President Donald Trump highlighted his economic policies Thursday at the groundbreaking for a massive $10 billion Foxconn factory complex that may bring thousands of jobs to Wisconsin, a state he barely carried in the 2016 presidential election. At the same time, Trump kept up his running feud with an iconic American company based in the state.
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"America is open for business more than it has ever been open for business. Made in the USA: It's all happening and it's happening very, very quickly," Trump thundered after visiting the future Foxconn factory in Wisconsin. "Today we're seeing the results of the pro-America agenda. America First, Make America Great Again. Greatest phrase ever used in politics, I suspect."
Trump's celebration came against a backdrop of less-rosy economic news: Harley-Davidson recently announced it is moving some motorcycle production overseas to avoid European Union tariffs that are a product of Trump's escalating trade dispute with long-standing U.S. allies.
The president was irked by the Milwaukee-based company's announcement this week and tweeted about it for three days, writing that any shift in production "will be the beginning of the end" for the American manufacturer and even threatening retaliatory taxes.
Trump diverted from his upbeat message Thursday to work in a message to the motorcycle manufacturer.
"Harley-Davidson, please build those beautiful motorcycles in the U.S. Build them in the USA. Don't get cute with us. Don't get cute," Trump said. "I spent a lot of time with them. Build them in the USA. Your customers won't be happy if you don't."
Earlier, in a local television interview, Trump said he was "disappointed" in the iconic motorcycle manufacturer.
Trump highlighted Foxconn's investment in the U.S. as statistics show an overall decline in the purchase or construction of factories and facilities in America by foreign companies.
Such investment fell 40 percent last year after hitting record levels in 2015 and 2016, according to U.S. government data analyzed by the Organization for International Investment. The organization represents large overseas companies such as Toyota, Nestle and Sony. Foreign investment remained weak in the first three months of 2018.
Trump's speech — as his speeches often do — meandered from topic to topic, including riffs about his responsibility to pick a new Supreme Court justice, his close relationship with Chinese President Xi Jinping and talk that his 2020 campaign hats will bear the slogan "Keep America Great!" and perhaps be colored green, "representing cash," instead of 2016's trademark red.
He also boasted that he was the first Republican to capture Wisconsin since 1952. In fact, the GOP had since won the state with Ronald Reagan, Richard Nixon and Dwight Eisenhower.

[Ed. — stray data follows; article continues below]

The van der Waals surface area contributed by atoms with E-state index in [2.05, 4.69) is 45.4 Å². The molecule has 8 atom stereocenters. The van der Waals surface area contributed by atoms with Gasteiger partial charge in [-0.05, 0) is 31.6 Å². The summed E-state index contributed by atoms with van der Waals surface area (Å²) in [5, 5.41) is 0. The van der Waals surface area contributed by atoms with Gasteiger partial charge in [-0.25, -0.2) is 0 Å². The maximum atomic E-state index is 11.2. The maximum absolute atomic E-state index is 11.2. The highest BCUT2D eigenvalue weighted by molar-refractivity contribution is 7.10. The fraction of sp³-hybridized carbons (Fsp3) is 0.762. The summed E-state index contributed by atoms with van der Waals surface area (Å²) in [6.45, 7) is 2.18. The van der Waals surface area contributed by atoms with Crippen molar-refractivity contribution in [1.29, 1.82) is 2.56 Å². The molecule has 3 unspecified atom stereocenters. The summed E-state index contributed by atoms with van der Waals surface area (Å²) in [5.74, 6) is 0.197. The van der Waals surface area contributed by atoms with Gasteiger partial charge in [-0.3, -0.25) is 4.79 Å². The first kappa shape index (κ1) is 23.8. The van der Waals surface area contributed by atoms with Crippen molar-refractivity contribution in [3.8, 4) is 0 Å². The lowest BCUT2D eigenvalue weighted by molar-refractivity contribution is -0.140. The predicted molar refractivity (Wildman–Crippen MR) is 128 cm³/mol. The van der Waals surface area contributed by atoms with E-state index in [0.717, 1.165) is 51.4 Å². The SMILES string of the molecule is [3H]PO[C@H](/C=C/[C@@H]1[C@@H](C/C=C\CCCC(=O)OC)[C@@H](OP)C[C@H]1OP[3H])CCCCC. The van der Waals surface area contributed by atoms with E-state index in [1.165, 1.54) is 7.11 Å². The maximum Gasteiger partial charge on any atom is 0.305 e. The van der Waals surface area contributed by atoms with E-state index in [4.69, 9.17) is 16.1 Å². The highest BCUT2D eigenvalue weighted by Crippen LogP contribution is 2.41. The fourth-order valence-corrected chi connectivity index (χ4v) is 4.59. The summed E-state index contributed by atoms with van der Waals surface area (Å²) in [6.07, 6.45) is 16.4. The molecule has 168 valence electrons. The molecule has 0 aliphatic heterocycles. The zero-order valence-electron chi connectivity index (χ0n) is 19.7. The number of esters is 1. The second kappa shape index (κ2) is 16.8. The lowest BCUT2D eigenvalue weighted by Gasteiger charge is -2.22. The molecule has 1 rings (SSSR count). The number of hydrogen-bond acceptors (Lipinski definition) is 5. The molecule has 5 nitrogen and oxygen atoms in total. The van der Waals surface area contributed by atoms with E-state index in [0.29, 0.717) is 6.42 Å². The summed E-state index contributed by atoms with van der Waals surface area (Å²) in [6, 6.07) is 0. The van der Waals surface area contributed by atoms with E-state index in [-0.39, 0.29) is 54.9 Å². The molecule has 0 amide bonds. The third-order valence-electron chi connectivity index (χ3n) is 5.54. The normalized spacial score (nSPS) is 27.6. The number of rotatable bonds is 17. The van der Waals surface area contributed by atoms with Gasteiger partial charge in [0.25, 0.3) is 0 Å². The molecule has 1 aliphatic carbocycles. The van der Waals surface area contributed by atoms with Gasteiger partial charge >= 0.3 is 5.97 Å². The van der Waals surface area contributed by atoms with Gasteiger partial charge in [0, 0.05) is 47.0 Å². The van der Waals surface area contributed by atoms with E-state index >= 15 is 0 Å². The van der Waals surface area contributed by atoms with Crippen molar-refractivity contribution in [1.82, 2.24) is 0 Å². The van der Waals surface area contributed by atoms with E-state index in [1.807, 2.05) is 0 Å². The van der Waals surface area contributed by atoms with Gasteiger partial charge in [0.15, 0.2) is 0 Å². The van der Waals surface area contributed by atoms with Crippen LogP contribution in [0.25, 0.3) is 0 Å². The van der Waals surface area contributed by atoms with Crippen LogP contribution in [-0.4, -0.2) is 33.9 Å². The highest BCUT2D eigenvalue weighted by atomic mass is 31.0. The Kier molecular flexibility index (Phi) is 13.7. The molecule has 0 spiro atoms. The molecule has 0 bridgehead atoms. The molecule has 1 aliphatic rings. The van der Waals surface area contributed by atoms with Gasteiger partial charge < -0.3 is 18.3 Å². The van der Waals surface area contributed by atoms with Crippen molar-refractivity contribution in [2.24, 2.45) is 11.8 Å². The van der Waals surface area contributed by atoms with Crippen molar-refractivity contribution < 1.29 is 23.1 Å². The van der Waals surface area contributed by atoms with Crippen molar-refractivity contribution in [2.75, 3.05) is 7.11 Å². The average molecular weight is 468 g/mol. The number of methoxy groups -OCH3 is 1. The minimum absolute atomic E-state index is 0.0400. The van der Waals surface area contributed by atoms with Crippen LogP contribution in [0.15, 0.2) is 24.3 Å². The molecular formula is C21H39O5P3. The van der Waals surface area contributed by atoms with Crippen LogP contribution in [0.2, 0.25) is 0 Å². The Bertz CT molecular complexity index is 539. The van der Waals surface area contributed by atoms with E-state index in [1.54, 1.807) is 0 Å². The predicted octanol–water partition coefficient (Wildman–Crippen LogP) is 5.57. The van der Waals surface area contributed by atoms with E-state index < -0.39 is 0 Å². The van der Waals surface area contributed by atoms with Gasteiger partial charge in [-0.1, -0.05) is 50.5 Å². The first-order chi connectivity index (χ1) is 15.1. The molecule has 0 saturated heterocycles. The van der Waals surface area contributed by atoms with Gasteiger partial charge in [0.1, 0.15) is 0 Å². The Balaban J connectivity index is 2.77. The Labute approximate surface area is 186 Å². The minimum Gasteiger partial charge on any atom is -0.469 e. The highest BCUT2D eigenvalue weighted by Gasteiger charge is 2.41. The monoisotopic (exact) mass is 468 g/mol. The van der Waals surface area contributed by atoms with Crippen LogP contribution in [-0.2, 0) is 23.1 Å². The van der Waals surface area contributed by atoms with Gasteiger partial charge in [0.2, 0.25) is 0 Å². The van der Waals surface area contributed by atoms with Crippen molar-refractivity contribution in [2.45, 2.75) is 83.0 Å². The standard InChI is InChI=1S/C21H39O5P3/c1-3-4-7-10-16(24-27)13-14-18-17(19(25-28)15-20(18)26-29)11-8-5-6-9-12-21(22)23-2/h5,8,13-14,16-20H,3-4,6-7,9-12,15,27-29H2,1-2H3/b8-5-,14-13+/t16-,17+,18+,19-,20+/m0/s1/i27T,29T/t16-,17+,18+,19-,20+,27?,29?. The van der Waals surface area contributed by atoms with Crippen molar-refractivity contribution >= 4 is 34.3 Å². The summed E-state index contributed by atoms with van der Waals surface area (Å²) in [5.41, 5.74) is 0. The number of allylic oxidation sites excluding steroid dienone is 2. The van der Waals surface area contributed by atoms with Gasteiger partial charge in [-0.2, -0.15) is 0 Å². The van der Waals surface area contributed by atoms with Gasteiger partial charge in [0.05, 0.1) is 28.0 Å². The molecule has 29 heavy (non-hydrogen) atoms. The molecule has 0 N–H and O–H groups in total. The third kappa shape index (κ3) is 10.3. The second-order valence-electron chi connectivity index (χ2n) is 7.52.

Trump's presence in Wisconsin was the subject of protests both in Milwaukee, where he spent a rare weeknight away from the White House, and in Mount Pleasant.
Chants of "Hey, hey, ho, ho. Donald Trump has got to go" were heard near the Pfister Hotel, where Trump overnighted and attended a pair of closed-door campaign events before heading to the groundbreaking and tour of an existing Foxconn facility. Republican Gov. Scott Walker and House Speaker Paul Ryan, R-Wis., were among those joining the president at the fundraisers and Foxconn event.
About 50 people walked from a downtown park to the roped-off hotel, hoping Trump heard their calls to reunite migrant families separated at the U.S.-Mexico border.
As the president hobnobbed with supporters, his wife, Melania, was making her second trip in a week to the southern border to visit detention centers housing migrant children.
Trump, for his part, defended his decision to put tariffs on steel and aluminum and showcased his business-friendly agenda.
"I'm pleased to report that Foxconn intends to build 100 percent of the factory with beautiful American concrete and beautiful American steel, made right here," Trump said.
Foxconn is the world's largest electronics contract manufacturer and assembles Apple iPhones and other products for tech companies. Based in Taiwan, it chose Wisconsin after being prodded by Trump and others, including Ryan, whose district will include the plant.
The project could employ up to 13,000 people, though opponents say it is costing Wisconsin taxpayers too much.
The ceremonial groundbreaking was supposed to be evidence that a manufacturing revival fueled by Trump's "America First" policy is well underway. But Harley-Davidson's announcement, spurred by the trans-Atlantic tariff fight, sent a conflicting message.
Trump carried Wisconsin by less than 1 point — just under 23,000 votes — in 2016. He's underwater in popularity now, with 44 percent of respondents in last week's Marquette University Law School poll approving of the job he's doing, while 50 percent disapproved.
Lemire reported from New York. Associated Press writers Chris Rugaber and Jill Colvin in Washington, Gretchen Ehlke in Milwaukee and Scott Bauer in Madison, Wisconsin, contributed to this report.
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